Hosting can be a lucrative business. Any business model that produces automated monthly billings is certainly something to be looked upon fondly. Still, a hosting company does face certain risks. Let’s take a look at how a hosting company can mitigate its risk of being sued for copyright infringement by complying with the DMCA.
The “DMCA” is an abbreviation for the Digital Millennium Copyright Act of 1998. The Act is one of a group of laws designed to protect fledgling online businesses on what was then just a fledgling idea – the internet. We are talking about the days of dial-up modems to give you a sense of perspective.
The purpose of the DMCA is to create an informal procedure for addressing copyright infringement in the online environment. The part of the law applicable to hosting companies focuses on three parties:
- The copyright holder,
- The person posting the content of the copyright holder to a website without permission, and
- The website.
The “website” is defined very broadly to include “internet service providers.” A hosting company is considered an internet service provider.
Copyright infringement is a major issue on the web. It typically works something like this scenario.
- I am reading an article on a website and see a funny picture.
- I post the image to my Facebook account for all my followers to see.
- I do not get permission from the copyright holder of the picture which is typically the photographer.
- I am infringing on the rights of the copyright holder.
Before the web existed, the copyright owner would hire a lawyer to send a cease and desist letter to me. If I did not respond, the copyright holder would then file a copyright infringement lawsuit against me, and the matter would proceed to court.
The DMCA was written by politicians who realized there were going to be a massive number of copyright disputes on the web since it is so easy to republish content. To avoid crippling the courts with millions of lawsuits, the DMCA was written to create a procedure to facilitate an informal resolution to each infringement problem.
The actual process is beyond the scope of this article. What is important to understand is so long as a hosting company follows the procedure, the host cannot be sued for monetary damages for any alleged copyright infringement by one of its clients. Let’s look at an example to see how this works.
I start “Blow Me Down Hosting, Inc.” My first customer is “M. Content Scraper.” He starts a blog and begins posting content. I receive a copyright complaint from the publisher of Stephen King asserting Mr. Scraper has copied and republished large sections of one of Mr. King’s books on the web. If I follow the procedure detailed in the DMCA, Mr. King cannot sue me for the infringement. He can only go after Scraper.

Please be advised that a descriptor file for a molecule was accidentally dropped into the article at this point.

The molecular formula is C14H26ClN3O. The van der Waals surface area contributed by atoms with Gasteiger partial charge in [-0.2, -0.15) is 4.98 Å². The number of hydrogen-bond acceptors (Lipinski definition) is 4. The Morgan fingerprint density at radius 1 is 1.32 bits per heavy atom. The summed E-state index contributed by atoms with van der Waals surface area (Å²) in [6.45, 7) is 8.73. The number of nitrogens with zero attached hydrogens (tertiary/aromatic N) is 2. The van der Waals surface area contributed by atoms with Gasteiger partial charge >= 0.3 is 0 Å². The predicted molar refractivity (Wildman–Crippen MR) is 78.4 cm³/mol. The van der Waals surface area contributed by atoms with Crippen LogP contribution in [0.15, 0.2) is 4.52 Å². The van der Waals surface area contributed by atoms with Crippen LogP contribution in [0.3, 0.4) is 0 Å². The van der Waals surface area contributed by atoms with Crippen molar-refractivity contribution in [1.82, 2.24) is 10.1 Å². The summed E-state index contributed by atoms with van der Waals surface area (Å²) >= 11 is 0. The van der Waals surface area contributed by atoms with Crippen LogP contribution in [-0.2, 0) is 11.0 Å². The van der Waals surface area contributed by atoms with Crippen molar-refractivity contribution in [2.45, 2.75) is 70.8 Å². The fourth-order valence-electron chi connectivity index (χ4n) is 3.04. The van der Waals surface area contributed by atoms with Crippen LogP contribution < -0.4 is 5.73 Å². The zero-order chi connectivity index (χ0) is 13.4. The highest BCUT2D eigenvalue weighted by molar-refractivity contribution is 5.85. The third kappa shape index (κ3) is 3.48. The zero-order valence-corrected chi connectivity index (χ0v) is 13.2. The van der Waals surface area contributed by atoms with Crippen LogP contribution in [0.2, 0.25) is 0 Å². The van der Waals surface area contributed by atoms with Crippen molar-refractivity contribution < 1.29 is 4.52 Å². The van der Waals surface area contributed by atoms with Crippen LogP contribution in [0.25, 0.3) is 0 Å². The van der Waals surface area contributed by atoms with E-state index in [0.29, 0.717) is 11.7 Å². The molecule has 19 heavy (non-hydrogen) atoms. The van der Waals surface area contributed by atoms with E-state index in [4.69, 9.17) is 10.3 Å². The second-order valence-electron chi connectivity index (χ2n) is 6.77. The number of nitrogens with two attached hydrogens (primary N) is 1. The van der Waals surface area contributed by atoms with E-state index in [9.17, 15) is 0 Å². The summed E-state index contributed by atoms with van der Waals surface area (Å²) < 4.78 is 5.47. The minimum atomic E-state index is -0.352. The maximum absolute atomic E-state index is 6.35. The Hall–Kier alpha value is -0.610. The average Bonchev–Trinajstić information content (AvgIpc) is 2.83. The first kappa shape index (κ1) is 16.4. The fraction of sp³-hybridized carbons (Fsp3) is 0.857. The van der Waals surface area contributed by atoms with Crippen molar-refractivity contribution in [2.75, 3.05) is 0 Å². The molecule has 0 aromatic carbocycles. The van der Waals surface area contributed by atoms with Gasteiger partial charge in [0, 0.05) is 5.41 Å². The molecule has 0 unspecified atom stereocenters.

Think about that for a second. Copyright infringement lawsuits are the single most common lawsuit filed in relation to the internet. The DMCA provides immunity from those lawsuits. As the owner of a hosting company, you should view the DMCA as a pretty good deal.
Is there a catch with the DMCA? Of course. You didn’t really think immunity of this sort would come without a catch, did you?
The catch is a hosting company must comply with numerous requirements to maintain the protection. Just a few of the requirements include:
- Designating and registering a DMCA agent with the Copyright Office,
- Creating and publishing a DMCA Policy on the website,
- Creating and maintaining a Repeat Infringer Policy, and
- Following a specific timeline of steps when a complaint comes in as detailed in the DMCA.
Is it worth taking these steps? Absolutely. The truth is many of your hosting clients are going to violate the copyright of others at one time or another. Most will do it innocently because they just do not understand how copyright works. A few will be scumbags maliciously trying to make a buck off of the work of others. By complying with the DMCA as a hosting company, you can avoid being dragged into hundreds or thousands of copyright infringement lawsuits.
If you are starting a hosting company, contact me today to learn more about using the DMCA to protect your business from copyright lawsuits.
Richard A. Chapo, Esq.
The content on this website is intended to be educational and is not specific legal advice for your situation. The information is not updated. This site and blog constitutes a communication, solicitation and advertisement pursuant to relevant rules of professional conduct and professional codes in California.